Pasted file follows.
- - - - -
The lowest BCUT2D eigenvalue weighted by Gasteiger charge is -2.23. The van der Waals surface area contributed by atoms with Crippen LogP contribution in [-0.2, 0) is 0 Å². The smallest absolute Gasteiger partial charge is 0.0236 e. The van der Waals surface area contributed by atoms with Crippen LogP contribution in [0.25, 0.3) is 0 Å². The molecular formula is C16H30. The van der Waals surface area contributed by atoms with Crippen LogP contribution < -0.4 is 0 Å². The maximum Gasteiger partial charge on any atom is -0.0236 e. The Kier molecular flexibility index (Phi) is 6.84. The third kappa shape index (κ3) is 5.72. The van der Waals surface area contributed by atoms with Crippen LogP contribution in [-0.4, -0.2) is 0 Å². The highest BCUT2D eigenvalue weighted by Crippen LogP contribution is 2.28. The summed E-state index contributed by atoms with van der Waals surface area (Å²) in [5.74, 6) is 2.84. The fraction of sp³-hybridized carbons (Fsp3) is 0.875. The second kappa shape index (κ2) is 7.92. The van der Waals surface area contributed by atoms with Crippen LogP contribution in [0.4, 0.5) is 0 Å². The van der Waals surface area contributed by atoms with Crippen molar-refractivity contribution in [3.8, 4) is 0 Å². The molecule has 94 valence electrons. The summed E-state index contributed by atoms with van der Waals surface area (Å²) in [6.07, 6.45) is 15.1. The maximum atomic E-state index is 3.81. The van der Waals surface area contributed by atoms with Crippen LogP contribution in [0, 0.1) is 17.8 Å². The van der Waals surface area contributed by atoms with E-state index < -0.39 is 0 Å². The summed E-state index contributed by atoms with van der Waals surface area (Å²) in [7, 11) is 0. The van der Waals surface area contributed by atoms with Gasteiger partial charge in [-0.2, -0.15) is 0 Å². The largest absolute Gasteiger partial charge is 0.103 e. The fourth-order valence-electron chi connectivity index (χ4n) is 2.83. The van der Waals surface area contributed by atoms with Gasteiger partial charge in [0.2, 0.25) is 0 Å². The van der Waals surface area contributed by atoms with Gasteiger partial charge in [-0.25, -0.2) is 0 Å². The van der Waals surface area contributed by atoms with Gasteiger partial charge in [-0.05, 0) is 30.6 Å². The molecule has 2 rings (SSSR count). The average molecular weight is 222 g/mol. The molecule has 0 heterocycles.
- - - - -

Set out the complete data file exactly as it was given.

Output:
The lowest BCUT2D eigenvalue weighted by Gasteiger charge is -2.23. The van der Waals surface area contributed by atoms with Crippen LogP contribution in [-0.2, 0) is 0 Å². The smallest absolute Gasteiger partial charge is 0.0236 e. The van der Waals surface area contributed by atoms with Crippen LogP contribution in [0.25, 0.3) is 0 Å². The molecular formula is C16H30. The van der Waals surface area contributed by atoms with Crippen LogP contribution < -0.4 is 0 Å². The maximum Gasteiger partial charge on any atom is -0.0236 e. The Kier molecular flexibility index (Phi) is 6.84. The third kappa shape index (κ3) is 5.72. The van der Waals surface area contributed by atoms with Crippen LogP contribution in [-0.4, -0.2) is 0 Å². The highest BCUT2D eigenvalue weighted by Crippen LogP contribution is 2.28. The summed E-state index contributed by atoms with van der Waals surface area (Å²) in [5.74, 6) is 2.84. The fraction of sp³-hybridized carbons (Fsp3) is 0.875. The second kappa shape index (κ2) is 7.92. The van der Waals surface area contributed by atoms with Crippen LogP contribution in [0.4, 0.5) is 0 Å². The van der Waals surface area contributed by atoms with Crippen molar-refractivity contribution in [3.8, 4) is 0 Å². The molecule has 94 valence electrons. The summed E-state index contributed by atoms with van der Waals surface area (Å²) in [6.07, 6.45) is 15.1. The maximum atomic E-state index is 3.81. The van der Waals surface area contributed by atoms with Crippen LogP contribution in [0, 0.1) is 17.8 Å². The van der Waals surface area contributed by atoms with E-state index < -0.39 is 0 Å². The summed E-state index contributed by atoms with van der Waals surface area (Å²) in [7, 11) is 0. The van der Waals surface area contributed by atoms with Gasteiger partial charge in [-0.2, -0.15) is 0 Å². The largest absolute Gasteiger partial charge is 0.103 e. The fourth-order valence-electron chi connectivity index (χ4n) is 2.83. The van der Waals surface area contributed by atoms with Gasteiger partial charge in [0.2, 0.25) is 0 Å². The van der Waals surface area contributed by atoms with Gasteiger partial charge in [-0.25, -0.2) is 0 Å². The van der Waals surface area contributed by atoms with Gasteiger partial charge in [-0.05, 0) is 30.6 Å². The molecule has 2 rings (SSSR count). The average molecular weight is 222 g/mol. The molecule has 0 heterocycles.